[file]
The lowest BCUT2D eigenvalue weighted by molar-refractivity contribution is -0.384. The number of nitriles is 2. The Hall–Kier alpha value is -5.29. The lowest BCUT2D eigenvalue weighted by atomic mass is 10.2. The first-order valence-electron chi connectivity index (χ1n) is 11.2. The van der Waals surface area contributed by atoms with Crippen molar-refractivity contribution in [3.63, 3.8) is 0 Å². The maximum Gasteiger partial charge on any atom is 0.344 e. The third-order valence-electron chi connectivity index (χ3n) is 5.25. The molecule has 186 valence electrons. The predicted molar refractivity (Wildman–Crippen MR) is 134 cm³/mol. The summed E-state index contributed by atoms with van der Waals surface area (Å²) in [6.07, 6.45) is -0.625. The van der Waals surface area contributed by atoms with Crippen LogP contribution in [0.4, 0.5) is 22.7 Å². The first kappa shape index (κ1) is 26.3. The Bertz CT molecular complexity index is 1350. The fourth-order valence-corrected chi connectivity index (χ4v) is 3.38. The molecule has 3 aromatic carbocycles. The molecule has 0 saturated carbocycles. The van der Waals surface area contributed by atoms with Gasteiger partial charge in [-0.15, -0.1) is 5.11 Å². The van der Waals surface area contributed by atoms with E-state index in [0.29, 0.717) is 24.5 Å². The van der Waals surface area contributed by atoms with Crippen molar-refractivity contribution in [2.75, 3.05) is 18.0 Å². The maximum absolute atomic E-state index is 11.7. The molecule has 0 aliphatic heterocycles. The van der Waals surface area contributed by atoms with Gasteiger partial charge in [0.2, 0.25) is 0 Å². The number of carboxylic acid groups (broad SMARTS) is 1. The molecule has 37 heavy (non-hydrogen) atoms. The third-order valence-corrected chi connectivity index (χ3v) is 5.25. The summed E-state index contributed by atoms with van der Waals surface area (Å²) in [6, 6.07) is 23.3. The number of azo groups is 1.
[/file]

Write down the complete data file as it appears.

The lowest BCUT2D eigenvalue weighted by molar-refractivity contribution is -0.384. The number of nitriles is 2. The Hall–Kier alpha value is -5.29. The lowest BCUT2D eigenvalue weighted by atomic mass is 10.2. The first-order valence-electron chi connectivity index (χ1n) is 11.2. The van der Waals surface area contributed by atoms with Crippen molar-refractivity contribution in [3.63, 3.8) is 0 Å². The maximum Gasteiger partial charge on any atom is 0.344 e. The third-order valence-electron chi connectivity index (χ3n) is 5.25. The molecule has 186 valence electrons. The predicted molar refractivity (Wildman–Crippen MR) is 134 cm³/mol. The summed E-state index contributed by atoms with van der Waals surface area (Å²) in [6.07, 6.45) is -0.625. The van der Waals surface area contributed by atoms with Crippen LogP contribution in [0.4, 0.5) is 22.7 Å². The first kappa shape index (κ1) is 26.3. The Bertz CT molecular complexity index is 1350. The fourth-order valence-corrected chi connectivity index (χ4v) is 3.38. The molecule has 3 aromatic carbocycles. The molecule has 0 saturated carbocycles. The van der Waals surface area contributed by atoms with Gasteiger partial charge in [-0.15, -0.1) is 5.11 Å². The van der Waals surface area contributed by atoms with E-state index in [0.29, 0.717) is 24.5 Å². The van der Waals surface area contributed by atoms with Crippen molar-refractivity contribution in [2.75, 3.05) is 18.0 Å². The maximum absolute atomic E-state index is 11.7. The molecule has 0 aliphatic heterocycles. The van der Waals surface area contributed by atoms with Gasteiger partial charge in [0.2, 0.25) is 0 Å². The number of carboxylic acid groups (broad SMARTS) is 1. The molecule has 37 heavy (non-hydrogen) atoms. The third-order valence-corrected chi connectivity index (χ3v) is 5.25. The summed E-state index contributed by atoms with van der Waals surface area (Å²) in [6, 6.07) is 23.3. The number of azo groups is 1.